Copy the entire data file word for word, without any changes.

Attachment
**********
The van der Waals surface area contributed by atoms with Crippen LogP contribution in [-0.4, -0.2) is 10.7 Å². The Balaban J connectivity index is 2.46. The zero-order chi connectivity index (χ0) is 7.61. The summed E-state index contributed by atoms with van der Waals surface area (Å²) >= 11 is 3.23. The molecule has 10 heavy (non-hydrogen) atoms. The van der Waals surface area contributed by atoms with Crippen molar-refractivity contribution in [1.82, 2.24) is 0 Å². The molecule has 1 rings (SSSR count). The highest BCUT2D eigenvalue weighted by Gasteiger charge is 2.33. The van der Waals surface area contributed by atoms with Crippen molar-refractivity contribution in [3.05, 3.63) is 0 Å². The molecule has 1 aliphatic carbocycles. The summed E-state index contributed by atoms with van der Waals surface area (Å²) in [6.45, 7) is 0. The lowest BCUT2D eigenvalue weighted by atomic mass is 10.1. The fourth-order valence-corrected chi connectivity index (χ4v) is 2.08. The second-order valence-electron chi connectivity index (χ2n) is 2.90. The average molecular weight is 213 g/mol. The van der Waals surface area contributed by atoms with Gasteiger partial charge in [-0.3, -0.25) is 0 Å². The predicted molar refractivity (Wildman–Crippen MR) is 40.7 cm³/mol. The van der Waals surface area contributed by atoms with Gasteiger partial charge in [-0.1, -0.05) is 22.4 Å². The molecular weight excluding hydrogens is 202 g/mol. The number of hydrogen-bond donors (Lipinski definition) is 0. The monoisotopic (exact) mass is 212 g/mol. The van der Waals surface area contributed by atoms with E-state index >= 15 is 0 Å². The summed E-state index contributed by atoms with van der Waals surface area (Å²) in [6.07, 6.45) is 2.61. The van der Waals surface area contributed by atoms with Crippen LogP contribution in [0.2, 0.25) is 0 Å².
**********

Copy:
The van der Waals surface area contributed by atoms with Crippen LogP contribution in [-0.4, -0.2) is 10.7 Å². The Balaban J connectivity index is 2.46. The zero-order chi connectivity index (χ0) is 7.61. The summed E-state index contributed by atoms with van der Waals surface area (Å²) >= 11 is 3.23. The molecule has 10 heavy (non-hydrogen) atoms. The van der Waals surface area contributed by atoms with Crippen molar-refractivity contribution in [1.82, 2.24) is 0 Å². The molecule has 1 rings (SSSR count). The highest BCUT2D eigenvalue weighted by Gasteiger charge is 2.33. The van der Waals surface area contributed by atoms with Crippen molar-refractivity contribution in [3.05, 3.63) is 0 Å². The molecule has 1 aliphatic carbocycles. The summed E-state index contributed by atoms with van der Waals surface area (Å²) in [6.45, 7) is 0. The lowest BCUT2D eigenvalue weighted by atomic mass is 10.1. The fourth-order valence-corrected chi connectivity index (χ4v) is 2.08. The second-order valence-electron chi connectivity index (χ2n) is 2.90. The average molecular weight is 213 g/mol. The van der Waals surface area contributed by atoms with Gasteiger partial charge in [-0.3, -0.25) is 0 Å². The predicted molar refractivity (Wildman–Crippen MR) is 40.7 cm³/mol. The van der Waals surface area contributed by atoms with Gasteiger partial charge in [-0.1, -0.05) is 22.4 Å². The molecular weight excluding hydrogens is 202 g/mol. The number of hydrogen-bond donors (Lipinski definition) is 0. The monoisotopic (exact) mass is 212 g/mol. The van der Waals surface area contributed by atoms with E-state index >= 15 is 0 Å². The summed E-state index contributed by atoms with van der Waals surface area (Å²) in [6.07, 6.45) is 2.61. The van der Waals surface area contributed by atoms with Crippen LogP contribution in [0.2, 0.25) is 0 Å².